Flow data from first 48 hours of life predicts bronchopulmonary dysplasia in premature babies

13 March, 2018

Flow data obtained during the first hours of life may predict later bronchopulmonary dysplasia (BPD) in premature babies, according to a study published in ERJ Open Research.

In a prospective population-based study of 33 extremely premature infants born at <28 weeks, flow data were gathered from ventilators during the first 48 hours of life.

Of the 33 infants included in the study, 18 developed moderate/severe BPD, while 15 had no/mild BPD. The groups did not differ in gestational age, surfactant treatment or ventilator settings.

The results showed that that there were more males and a tendency for lower gestational age, birthweight and birthweight z-score in the infants who developed moderate/severe BPD, but the researchers note that these differences were not statistically significant.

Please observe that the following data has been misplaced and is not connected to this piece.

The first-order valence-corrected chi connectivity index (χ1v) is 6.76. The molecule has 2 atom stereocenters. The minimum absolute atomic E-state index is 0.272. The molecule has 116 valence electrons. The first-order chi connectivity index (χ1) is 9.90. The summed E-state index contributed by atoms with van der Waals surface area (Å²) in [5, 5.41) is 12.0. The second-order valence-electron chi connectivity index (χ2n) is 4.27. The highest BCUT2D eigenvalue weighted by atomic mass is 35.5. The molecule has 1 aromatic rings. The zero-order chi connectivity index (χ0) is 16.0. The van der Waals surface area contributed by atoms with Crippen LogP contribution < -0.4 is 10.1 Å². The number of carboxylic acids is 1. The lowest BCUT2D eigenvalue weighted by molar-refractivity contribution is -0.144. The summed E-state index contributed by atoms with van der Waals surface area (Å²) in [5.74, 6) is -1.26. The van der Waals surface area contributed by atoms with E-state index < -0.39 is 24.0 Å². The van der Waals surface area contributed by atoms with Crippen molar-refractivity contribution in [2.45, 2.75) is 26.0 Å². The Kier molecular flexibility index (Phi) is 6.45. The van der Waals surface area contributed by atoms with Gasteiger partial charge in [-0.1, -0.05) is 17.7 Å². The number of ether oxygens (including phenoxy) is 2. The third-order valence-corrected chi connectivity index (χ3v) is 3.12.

The infants who developed moderate/severe BPD had evidence of less airflow obstruction, significantly so for tidal expiratory flow at 50% of tidal expiratory volume (TEF50) expressed as a ratio of peak tidal expiratory flow (PTEF).

Researchers then developed a model to estimate BPD in infants using multiple logistic regressions, incorporating TEF50/PTEF, birthweight z-score and sex; this was found to predict moderate/severe BPD with good accuracy.

The authors conclude that easily obtained flow data could be used to compute breathing parameters that identify infants who are likely to develop severe forms of BPD, but state that future and larger studies are needed to validate these findings and to determine their clinical usefulness.

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